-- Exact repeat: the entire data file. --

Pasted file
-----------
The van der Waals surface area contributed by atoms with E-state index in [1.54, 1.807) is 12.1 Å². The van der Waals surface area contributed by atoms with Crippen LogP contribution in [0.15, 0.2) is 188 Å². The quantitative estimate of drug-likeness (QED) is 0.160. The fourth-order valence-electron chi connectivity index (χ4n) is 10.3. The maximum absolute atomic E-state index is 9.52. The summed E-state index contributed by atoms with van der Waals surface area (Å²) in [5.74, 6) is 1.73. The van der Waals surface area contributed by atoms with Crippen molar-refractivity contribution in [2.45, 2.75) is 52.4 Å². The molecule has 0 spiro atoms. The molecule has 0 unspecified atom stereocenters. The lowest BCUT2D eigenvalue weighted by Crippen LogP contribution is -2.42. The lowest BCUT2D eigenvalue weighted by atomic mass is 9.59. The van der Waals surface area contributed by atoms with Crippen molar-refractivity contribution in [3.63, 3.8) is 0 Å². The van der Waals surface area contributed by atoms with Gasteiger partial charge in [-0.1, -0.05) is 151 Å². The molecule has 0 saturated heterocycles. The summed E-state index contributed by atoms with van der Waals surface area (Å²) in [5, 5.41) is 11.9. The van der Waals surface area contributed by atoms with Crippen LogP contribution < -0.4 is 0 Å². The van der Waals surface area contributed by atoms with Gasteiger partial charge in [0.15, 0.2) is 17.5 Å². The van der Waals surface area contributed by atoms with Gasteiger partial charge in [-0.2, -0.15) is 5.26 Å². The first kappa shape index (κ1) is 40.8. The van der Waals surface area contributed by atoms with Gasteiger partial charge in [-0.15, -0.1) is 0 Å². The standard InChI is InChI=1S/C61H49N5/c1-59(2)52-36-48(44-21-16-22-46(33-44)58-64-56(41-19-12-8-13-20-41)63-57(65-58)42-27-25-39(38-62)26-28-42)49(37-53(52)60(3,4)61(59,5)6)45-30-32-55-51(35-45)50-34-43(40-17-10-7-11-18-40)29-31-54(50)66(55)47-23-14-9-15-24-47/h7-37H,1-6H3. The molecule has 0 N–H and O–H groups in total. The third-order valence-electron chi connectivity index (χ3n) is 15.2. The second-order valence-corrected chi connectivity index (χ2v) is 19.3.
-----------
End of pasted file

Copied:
The van der Waals surface area contributed by atoms with E-state index in [1.54, 1.807) is 12.1 Å². The van der Waals surface area contributed by atoms with Crippen LogP contribution in [0.15, 0.2) is 188 Å². The quantitative estimate of drug-likeness (QED) is 0.160. The fourth-order valence-electron chi connectivity index (χ4n) is 10.3. The maximum absolute atomic E-state index is 9.52. The summed E-state index contributed by atoms with van der Waals surface area (Å²) in [5.74, 6) is 1.73. The van der Waals surface area contributed by atoms with Crippen molar-refractivity contribution in [2.45, 2.75) is 52.4 Å². The molecule has 0 spiro atoms. The molecule has 0 unspecified atom stereocenters. The lowest BCUT2D eigenvalue weighted by Crippen LogP contribution is -2.42. The lowest BCUT2D eigenvalue weighted by atomic mass is 9.59. The van der Waals surface area contributed by atoms with Crippen molar-refractivity contribution in [3.63, 3.8) is 0 Å². The van der Waals surface area contributed by atoms with Gasteiger partial charge in [-0.1, -0.05) is 151 Å². The molecule has 0 saturated heterocycles. The summed E-state index contributed by atoms with van der Waals surface area (Å²) in [5, 5.41) is 11.9. The van der Waals surface area contributed by atoms with Crippen LogP contribution < -0.4 is 0 Å². The van der Waals surface area contributed by atoms with Gasteiger partial charge in [0.15, 0.2) is 17.5 Å². The van der Waals surface area contributed by atoms with Gasteiger partial charge in [-0.2, -0.15) is 5.26 Å². The first kappa shape index (κ1) is 40.8. The van der Waals surface area contributed by atoms with Gasteiger partial charge in [-0.15, -0.1) is 0 Å². The standard InChI is InChI=1S/C61H49N5/c1-59(2)52-36-48(44-21-16-22-46(33-44)58-64-56(41-19-12-8-13-20-41)63-57(65-58)42-27-25-39(38-62)26-28-42)49(37-53(52)60(3,4)61(59,5)6)45-30-32-55-51(35-45)50-34-43(40-17-10-7-11-18-40)29-31-54(50)66(55)47-23-14-9-15-24-47/h7-37H,1-6H3. The molecule has 0 N–H and O–H groups in total. The third-order valence-electron chi connectivity index (χ3n) is 15.2. The second-order valence-corrected chi connectivity index (χ2v) is 19.3.